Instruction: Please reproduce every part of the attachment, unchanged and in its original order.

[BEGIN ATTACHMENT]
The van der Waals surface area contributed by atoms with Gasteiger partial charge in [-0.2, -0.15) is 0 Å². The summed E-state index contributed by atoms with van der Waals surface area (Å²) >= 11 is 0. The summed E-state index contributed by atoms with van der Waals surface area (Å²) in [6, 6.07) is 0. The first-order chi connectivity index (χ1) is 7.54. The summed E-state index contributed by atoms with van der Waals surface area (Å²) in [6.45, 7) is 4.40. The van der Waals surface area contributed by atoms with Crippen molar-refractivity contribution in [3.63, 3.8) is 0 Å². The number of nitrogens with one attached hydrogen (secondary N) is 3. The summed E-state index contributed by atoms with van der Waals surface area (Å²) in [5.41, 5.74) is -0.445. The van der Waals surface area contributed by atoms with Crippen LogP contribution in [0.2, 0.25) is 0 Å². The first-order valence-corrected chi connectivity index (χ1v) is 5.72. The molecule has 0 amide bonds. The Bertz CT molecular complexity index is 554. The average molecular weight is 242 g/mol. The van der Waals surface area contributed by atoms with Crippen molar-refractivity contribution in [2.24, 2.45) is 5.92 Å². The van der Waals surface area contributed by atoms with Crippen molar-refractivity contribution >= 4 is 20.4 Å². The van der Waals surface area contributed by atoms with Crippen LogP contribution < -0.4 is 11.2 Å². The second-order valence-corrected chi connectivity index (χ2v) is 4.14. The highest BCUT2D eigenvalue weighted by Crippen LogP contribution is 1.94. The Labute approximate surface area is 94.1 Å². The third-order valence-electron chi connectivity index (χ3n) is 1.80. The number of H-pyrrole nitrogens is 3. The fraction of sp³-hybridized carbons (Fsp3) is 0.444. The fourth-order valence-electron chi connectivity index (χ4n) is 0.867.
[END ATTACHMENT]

The van der Waals surface area contributed by atoms with Gasteiger partial charge in [-0.2, -0.15) is 0 Å². The summed E-state index contributed by atoms with van der Waals surface area (Å²) >= 11 is 0. The summed E-state index contributed by atoms with van der Waals surface area (Å²) in [6, 6.07) is 0. The first-order chi connectivity index (χ1) is 7.54. The summed E-state index contributed by atoms with van der Waals surface area (Å²) in [6.45, 7) is 4.40. The van der Waals surface area contributed by atoms with Crippen molar-refractivity contribution in [3.63, 3.8) is 0 Å². The number of nitrogens with one attached hydrogen (secondary N) is 3. The summed E-state index contributed by atoms with van der Waals surface area (Å²) in [5.41, 5.74) is -0.445. The van der Waals surface area contributed by atoms with Crippen LogP contribution in [0.2, 0.25) is 0 Å². The first-order valence-corrected chi connectivity index (χ1v) is 5.72. The molecule has 0 amide bonds. The Bertz CT molecular complexity index is 554. The average molecular weight is 242 g/mol. The van der Waals surface area contributed by atoms with Crippen molar-refractivity contribution in [2.24, 2.45) is 5.92 Å². The van der Waals surface area contributed by atoms with Crippen molar-refractivity contribution >= 4 is 20.4 Å². The van der Waals surface area contributed by atoms with Crippen LogP contribution < -0.4 is 11.2 Å². The second-order valence-corrected chi connectivity index (χ2v) is 4.14. The highest BCUT2D eigenvalue weighted by Crippen LogP contribution is 1.94. The Labute approximate surface area is 94.1 Å². The third-order valence-electron chi connectivity index (χ3n) is 1.80. The number of H-pyrrole nitrogens is 3. The fraction of sp³-hybridized carbons (Fsp3) is 0.444. The fourth-order valence-electron chi connectivity index (χ4n) is 0.867.